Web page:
To hear Canada's environment minister, Catherine Mckenna, tell it, the Katowice climate summit was a great success.
It wasn't. It was the opposite of success. It was a failure. And, unless the global leadership comes to grips with that very quickly it may turn out to be a critical failure.
A rulebook. That's what our politicians achieved at Katowice, a rulebook.
Johan Rockstrom, director designate at the Potsdam Institute for Climate Impact Research, said: “My biggest concern is that the UN talks failed to align ambitions with science. We continue to follow a path that will take us to a very dangerous 3-4C warmer world within this century. Extreme weather events hit people across the planet already, at only 1C of warming.”
Nicholas Stern, the former World Bank chief economist and author of a seminal review of the economics of climate change, said: “It is clear that the progress we are making is inadequate, given the scale and urgency of the risks we face. The latest figures show carbon dioxide emissions are still rising. A much more attractive, clean and efficient path for economic development and poverty reduction is in our hands.”
The two-week-long UN talks in Poland ended with clarity over the “rulebook” that will govern how the Paris agreement of 2015 is put into action, but the crucial question of how to lift governments’ targets to reduce greenhouse gas emissions was left unanswered.
Since [the 2015 Paris climate summit], the warnings have grown clearer and scientists have eliminated the possibility that the global warming observed in recent decades has been due to natural forces. It is a manmade problem arising from the use of fossil fuels, which has poured the heat-trapping gas carbon dioxide into the atmosphere.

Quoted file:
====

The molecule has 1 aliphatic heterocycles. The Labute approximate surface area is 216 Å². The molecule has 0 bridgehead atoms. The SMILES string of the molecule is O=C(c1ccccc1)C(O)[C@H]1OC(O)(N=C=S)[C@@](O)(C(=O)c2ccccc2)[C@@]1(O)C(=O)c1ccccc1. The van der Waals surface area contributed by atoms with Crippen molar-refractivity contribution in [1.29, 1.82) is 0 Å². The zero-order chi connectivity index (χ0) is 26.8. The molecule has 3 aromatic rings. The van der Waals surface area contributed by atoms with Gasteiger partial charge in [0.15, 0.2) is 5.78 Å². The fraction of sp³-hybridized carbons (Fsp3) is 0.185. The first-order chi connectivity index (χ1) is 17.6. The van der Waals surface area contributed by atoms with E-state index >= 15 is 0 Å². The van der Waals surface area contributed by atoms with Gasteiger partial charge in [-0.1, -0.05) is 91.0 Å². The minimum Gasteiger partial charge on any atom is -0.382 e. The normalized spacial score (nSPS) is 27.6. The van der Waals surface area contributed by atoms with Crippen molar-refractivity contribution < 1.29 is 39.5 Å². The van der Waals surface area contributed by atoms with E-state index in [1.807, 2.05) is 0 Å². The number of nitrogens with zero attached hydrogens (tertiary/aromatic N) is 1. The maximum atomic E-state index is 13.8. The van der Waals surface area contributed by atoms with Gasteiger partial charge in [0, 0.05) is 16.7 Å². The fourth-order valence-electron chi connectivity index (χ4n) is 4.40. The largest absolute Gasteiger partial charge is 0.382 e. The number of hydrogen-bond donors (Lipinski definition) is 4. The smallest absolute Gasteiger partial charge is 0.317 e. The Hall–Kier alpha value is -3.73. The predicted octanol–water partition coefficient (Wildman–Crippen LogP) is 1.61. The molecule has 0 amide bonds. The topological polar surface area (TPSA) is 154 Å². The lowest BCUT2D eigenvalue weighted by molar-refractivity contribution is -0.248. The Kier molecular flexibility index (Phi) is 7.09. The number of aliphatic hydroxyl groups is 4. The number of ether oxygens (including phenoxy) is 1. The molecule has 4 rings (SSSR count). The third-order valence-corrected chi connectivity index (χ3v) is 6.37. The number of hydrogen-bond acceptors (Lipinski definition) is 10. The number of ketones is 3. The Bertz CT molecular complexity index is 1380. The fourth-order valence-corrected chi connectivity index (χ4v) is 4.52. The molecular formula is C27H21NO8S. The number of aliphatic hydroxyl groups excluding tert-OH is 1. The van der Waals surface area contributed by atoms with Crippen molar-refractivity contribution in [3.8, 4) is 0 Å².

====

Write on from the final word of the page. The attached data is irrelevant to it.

On current national emissions-cutting targets, the world would reach more than 3C of warming, scientists say. Two months ago the world’s leading body of climate scientists, the Intergovernmental Panel on Climate Change, found that even 1.5C of warming would cause sea level rises, coral reef die-off, extinction of species and droughts, floods, storms and heatwaves that would threaten the world’s stability.
Levels of warming greater than that would devastate parts of the globe, wiping out agricultural productivity, melting the Arctic ice cap and rendering many areas uninhabitable.What's most infuriating is that politicians like Mckenna act as though time is not a problem, much less a critical problem. They're wrong, it is. Best case scenario: we have until 2030 to cut global carbon emissions by half if we're to have a chance of avoiding runaway global warming.
Cutting carbon emissions by half in less than a dozen years won't be easy. It will be very, very, extremely hard to achieve. It will require a major restructuring of national economies. Sacrifices will be necessary and they won't be borne equally. Some will have to give much more ground than others. Sorry, Alberta. New clean-energy infrastructure will have to be designed, constructed and put in place in a breathtakingly brief interval. A dozen years is nothing.
In the meantime we also have to address numerous other environmental problems just to keep the foundation intact so we can try to tackle climate change. These are Rockstrom's "nine planetary boundaries" we must not cross.
As for Mckenna:
"Today demonstrates that multilateralism works to tackle a clear global problem—climate change. Three years ago almost to the day, some 200 countries came together to land an ambitious Paris Agreement. Over the last few weeks, the world gathered once again in Katowice, Poland, for the 24th Conference of the Parties (COP24) where our team worked hard throughout the negotiations to find common ground between developed and developing countries.I hope that gives you hope and confidence.
"I am pleased countries around the world came together to agree to rules for transparently reporting how all countries are fulfilling their commitments to reduce emissions and tackle climate change. To increase our ambition for climate action, we need clear and transparent rules."